Wednesday, July 09, 2014

Examining Maintenance of Certification Failure Rates

The American Board of Medical Specialties' (ABMS)  Maintenance of Certification® (MOC) program is marketed as "an ongoing process of education and assessment for certified physicians to improve practice performance."  After reviewing the recent failure rates of this program over the past five years, I worry the process is not about assuring physician quality, patient outcomes, or practice improvement, but rather as a means to ration the number of doctors eligible to earn Center for Medicare and Medicaid Services (CMS) payment incentives.


As I've previously reviewed, the ABMS MOC program and the physician registry it creates has been written into our new health care law. To date, the MOC program serves as the sole measure of physician "quality" for the upcoming CMS value-based physician payment model that is to replace the current fee-for-service model in 2015.  To create an incentive for physicians to participate in the MOC program, CMS offered a 0.5% payment incentive to the Physician Quality Reporting System for physicians participating in the MOC program in 2014.  While this does not sound like much money, if we consider that physicians were paid $77 billion from CMS in 2012, this 0.5% represents approximately  $385 million dollars paid to doctors (or their employers).  Imagine the cost savings to the government if physicians were not eligible for such a payment.


I decided to evaluate the failures of "first time" MOC certification for all board certifications issued by the American Board of Internal Medicine from the pass rate data published online by the ABIM.  The number of failing physicians was calculated by subtracting the total number of doctors taking each examination from the number of doctors passing the test to arrive at the number who failed.  Non-integer values were rounded.  Next, I added up the total number of doctors who took the various ABIM MOC examinations each year and the total number who failed each year to generate an annual MOC percentage failure rate.  I calculated these values for 2009, 2010, 2011, 2012, and 2013.  I then applied a linear regression line comparing the total test takers and the total number of doctors failing the examination by year.  I then calculated the number of "certified" physicians each year as a "difference" of the total and failed physicians each year and applied a 2-period moving average trend line to these values.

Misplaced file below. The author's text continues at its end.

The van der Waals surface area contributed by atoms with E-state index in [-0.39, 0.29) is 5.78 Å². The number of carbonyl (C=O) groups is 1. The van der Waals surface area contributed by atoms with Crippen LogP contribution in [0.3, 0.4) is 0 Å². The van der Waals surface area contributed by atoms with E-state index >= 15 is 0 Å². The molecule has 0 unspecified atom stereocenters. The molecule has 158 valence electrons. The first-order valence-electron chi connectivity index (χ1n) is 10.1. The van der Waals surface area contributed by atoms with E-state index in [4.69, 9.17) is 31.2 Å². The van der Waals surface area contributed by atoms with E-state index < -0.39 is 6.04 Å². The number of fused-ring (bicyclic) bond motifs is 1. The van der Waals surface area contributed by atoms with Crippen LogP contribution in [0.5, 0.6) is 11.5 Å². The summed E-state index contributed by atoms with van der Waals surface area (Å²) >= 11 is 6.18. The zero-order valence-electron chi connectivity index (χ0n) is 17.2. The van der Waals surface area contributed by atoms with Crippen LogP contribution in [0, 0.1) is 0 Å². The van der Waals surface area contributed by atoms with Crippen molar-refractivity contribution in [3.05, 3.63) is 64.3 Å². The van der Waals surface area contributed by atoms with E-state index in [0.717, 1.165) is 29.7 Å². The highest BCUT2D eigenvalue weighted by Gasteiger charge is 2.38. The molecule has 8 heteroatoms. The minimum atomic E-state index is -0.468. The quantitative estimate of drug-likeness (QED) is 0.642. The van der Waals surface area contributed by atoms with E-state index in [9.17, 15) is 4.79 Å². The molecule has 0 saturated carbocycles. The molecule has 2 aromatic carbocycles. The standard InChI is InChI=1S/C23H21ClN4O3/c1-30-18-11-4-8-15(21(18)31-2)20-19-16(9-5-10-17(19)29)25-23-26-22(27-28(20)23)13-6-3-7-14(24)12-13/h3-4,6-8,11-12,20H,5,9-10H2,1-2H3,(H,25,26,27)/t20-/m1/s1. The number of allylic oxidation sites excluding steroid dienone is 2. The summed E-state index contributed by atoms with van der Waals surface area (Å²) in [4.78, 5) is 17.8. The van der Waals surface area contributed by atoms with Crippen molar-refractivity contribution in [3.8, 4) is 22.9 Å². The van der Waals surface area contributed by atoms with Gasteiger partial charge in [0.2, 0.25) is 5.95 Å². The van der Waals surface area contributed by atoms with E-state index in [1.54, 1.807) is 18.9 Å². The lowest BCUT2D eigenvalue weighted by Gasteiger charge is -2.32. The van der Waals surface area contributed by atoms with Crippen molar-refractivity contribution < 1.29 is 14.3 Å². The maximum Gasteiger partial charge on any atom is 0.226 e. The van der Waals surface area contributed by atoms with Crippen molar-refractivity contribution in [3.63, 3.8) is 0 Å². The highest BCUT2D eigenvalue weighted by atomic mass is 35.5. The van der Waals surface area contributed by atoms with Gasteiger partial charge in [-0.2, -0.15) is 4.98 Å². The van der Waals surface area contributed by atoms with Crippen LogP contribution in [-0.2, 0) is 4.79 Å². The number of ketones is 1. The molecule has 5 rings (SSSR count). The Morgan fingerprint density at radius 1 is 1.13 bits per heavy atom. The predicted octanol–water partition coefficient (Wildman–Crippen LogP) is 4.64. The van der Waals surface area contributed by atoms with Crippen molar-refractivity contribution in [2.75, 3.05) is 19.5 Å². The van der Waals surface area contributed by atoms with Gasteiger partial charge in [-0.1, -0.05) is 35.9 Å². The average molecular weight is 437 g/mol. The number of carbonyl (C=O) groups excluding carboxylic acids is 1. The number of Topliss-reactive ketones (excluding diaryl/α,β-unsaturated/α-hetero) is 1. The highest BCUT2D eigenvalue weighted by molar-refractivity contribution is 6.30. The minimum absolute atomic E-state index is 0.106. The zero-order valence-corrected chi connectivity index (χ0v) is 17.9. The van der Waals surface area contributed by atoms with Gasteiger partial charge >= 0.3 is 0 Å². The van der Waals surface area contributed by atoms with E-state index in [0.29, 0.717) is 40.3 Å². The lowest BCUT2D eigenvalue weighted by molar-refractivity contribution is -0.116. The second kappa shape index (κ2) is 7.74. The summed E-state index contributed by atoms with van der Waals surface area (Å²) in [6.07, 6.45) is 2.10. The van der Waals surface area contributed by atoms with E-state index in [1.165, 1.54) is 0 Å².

Here are the raw data assembled in a chart for your review: 

Year 2009 2010 2011 2012 2013
Total Test Takers (n) 8744 9574 10889 11524 12201
Number Failed (n) 861 1030 1357 1610 2138
Percent Failed 9.85% 10.76% 12.86% 13.97% 17.52%
Difference (n) 7883 8544 9532 9914 10063

Plotting these data shows the following trends:

MOC Failure Rate Trends (click to enlarge)


While the number of first-time MOC test takers grew each year studied, the failure rate also grew significantly. Is this because physicians were significantly less intelligent in 2013 than 2009?  Does this mean that board review courses run by each of our professional specialty societies are less relevant now than they were  despite their growing price?  Or might such a failure rate really be a way to "bend the cost curve" for health care delivery by covertly rationing the monies CMS pays physicians?  Each of these are fair questions that need to be answered honestly by CMS, the ABMS, the ABIM, and our professional specialty societies that collude with the ABMS as they run their various MOC board review courses. 

It goes without saying that test scoring methods and the raw responses of questions performed as part of the MOC process are shrouded in secrecy and serve no retrospective educational learning opportunity for doctors taking these examinations.  Doctors who take the MOC testing must also sign a statement that they understand that  divulging content in the examination will be met with harsh penalties including, but not limited to, possible revocation of hospital privileges or reporting to state medical licensing boards.  In return for this promise of secrecy, the ABMS and ABIM appears to operate in an environment that violates the trust of the public and those they test.  They do not explain their consistently higher failure rates seen year over year.  They do not mention the relationship they have to physician payments from government sources when physicians enroll in their MOC program.  Instead, they describe their process as "voluntary."  They espouse  the ethic of  "the need for public accountability and transparency," yet deliver none of these things themselves.  As such, it is clear that physician quality assurance or practice improvement is not the ABMS or ABIM's real mission for public good.